Hey, don't route the messenger! Telegram redirected through Iran by baffling BGP leak

Fat thumb – or government intervention?

Updated A bunch of Telegram messages went the long way round on Monday: a BGP leak sent people's Telegram chat communications via systems in Iran.

Flagged by OpenDNS's BGPMon as a possible BGP hijack, the cockup could also have been a simple case of a sysadmin typo, since the redirection of packets only lasted two hours and fifteen minutes.

Essentially, ten Telegram route prefixes, among more than 100 prefixes, were run through networks in Iran rather than, well, where they normally go. Most of the other routes were owned by Iranian networks.

The temporary redrawing of the internet's highways was triggered by a BGP announcement from incumbent telco Telecommunications Company of Iran's ASN 58224 network.

For those who don't know: BGP, aka the Border Gateway Protocol, is the mechanism that glues the internet as we know it together. It is used by the 'net's routers and switches to direct packets of data around the world so that when you, say, try to visit a website, your computer or handheld connects to the correct server.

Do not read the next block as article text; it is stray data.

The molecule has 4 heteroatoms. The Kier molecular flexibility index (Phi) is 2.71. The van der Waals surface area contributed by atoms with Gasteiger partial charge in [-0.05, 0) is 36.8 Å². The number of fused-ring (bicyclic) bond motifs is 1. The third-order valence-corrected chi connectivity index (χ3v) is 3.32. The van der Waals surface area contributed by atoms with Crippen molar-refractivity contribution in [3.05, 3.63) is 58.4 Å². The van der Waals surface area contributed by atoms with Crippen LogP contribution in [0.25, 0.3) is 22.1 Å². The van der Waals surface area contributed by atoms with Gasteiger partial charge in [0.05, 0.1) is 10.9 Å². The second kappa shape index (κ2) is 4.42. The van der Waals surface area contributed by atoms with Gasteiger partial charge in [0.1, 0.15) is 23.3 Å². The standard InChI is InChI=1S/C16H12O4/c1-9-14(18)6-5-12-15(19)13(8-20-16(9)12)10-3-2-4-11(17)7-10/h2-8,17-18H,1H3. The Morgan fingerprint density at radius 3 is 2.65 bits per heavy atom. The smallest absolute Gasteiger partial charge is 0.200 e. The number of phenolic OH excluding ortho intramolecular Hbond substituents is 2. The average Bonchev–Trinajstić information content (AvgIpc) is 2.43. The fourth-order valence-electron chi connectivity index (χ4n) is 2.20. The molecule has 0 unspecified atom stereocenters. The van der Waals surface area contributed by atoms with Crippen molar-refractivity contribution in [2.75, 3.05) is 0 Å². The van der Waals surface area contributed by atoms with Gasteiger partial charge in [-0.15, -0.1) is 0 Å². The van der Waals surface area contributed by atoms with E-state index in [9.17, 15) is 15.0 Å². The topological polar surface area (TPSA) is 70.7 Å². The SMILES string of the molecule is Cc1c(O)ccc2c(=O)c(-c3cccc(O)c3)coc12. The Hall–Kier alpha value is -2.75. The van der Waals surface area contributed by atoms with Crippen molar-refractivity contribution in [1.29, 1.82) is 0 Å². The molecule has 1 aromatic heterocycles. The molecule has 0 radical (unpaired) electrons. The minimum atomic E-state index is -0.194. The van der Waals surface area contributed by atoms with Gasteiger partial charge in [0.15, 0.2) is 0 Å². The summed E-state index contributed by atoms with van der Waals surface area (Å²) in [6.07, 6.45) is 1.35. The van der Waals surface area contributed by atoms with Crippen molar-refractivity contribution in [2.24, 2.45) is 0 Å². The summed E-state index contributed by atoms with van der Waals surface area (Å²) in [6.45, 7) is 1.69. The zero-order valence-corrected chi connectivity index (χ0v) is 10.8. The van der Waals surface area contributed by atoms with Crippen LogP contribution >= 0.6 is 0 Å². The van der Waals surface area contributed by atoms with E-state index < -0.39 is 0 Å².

Oracle's Internet Intelligence team tweeted:

BGP fat-thumb events are extremely common. The BGP Stream homepage currently lists 1,680 events since June 16, of which 223 are described as “BGP leak” and 540 as “possible hijack.”

However, speculation that this redirection was deliberate stems from Iran's well-known hostility to Telegram: the rerouting therefore could either be an attempt to eavesdrop on the encrypted chats by intercepting packets, or block users of the software in the county by black-holing them – assuming the switch-a-roo was deliberate.

In 2016, Iran's Supreme Council of Cyberspace banned the encrypted messenger application, and the nation's government has tried to get the app maker to hand over details of its estimated 20 million users in the country. During deadly street protests at the end of 2017 and the start of 2018, Telegram was swept up in widespread internet blockades in the country.

Earlier this month, Oracle Internet Intelligence reported on a two-day internet outage in nearby Iraq, also attributed to a government response to a week of anti-corruption protests. During the state of emergency, the government shut down Iraq's incoming fibre connection.

The ancient BGP route distribution protocol has long been criticized for being too easy for the careless or malicious to pipe internet traffic where it shouldn't go. Initiatives such as MANRS (Mutually Agreed Norms for Routing Security) and ARTEMIS (Automatic and Real-Time dEtection and MItigation System) offer ways to improve BGP. However, internet infrastructure changes slowly.

Better security for BGP was on the agenda at July's IETF 102 meeting – Geoff Huston summarises the discussions at length here – but we're a long way from getting rid of fat fingers, route leaks, hijacks, and black holes. ®

Updated to add

Iran's comms minister Mohammad-Javad Azari Jahromi has reportedly ordered an inquiry into the cockup.




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